Developing an affordable wage bill

The total Government public service wage bill would be maintained at levels determined in the medium term expenditure framework and consistent with the macro-economic stability benchmarks.  A framework for ensuring equitable share of the wage bill among the various public service institutions would be defined and implemented.

Improving staff appraisal and performance systems

The existing staff performance appraisal system would be improved.  It would be open and transparent and it would be used as the only basis for promotions.  Distinctions would be made between excellent, good and poor performers and increments and promotions would be based on merit.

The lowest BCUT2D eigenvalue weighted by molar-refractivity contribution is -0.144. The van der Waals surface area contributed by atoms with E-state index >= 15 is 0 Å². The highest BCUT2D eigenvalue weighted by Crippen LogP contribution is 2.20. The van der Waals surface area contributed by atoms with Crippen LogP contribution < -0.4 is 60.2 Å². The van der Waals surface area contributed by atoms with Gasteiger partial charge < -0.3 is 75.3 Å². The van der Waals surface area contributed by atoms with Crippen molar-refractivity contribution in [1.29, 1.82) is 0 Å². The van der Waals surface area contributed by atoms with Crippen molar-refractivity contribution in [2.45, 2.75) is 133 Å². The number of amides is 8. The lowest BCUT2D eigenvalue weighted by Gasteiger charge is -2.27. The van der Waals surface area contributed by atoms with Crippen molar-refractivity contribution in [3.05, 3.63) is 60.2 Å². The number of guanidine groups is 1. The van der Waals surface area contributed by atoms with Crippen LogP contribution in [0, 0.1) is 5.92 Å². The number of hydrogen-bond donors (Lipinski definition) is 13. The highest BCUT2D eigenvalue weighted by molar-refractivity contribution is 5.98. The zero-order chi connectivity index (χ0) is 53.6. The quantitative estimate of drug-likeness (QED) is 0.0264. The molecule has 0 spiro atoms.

Activities

PAI was contracted by the Government of The Gambia to undertake a World Bank-funded project – of six months’ duration – to provide a series of proposals aimed at reforming the civil service pay and grading structure. Separate projects conducted by other consultants would consider the civil service organizational structure and the pension scheme arrangements.  In the event, the PAI project was extended for a further three months to take account of the work being undertaken by the civil service counterparts – particularly in relation to the preparation and evaluation of sample job descriptions.

In particular, our project was required to undertake the following activities:

  • Identification and determination of the various civil service job categories
  • Identification and determination of the factors against which job duties and responsibilities can be assessed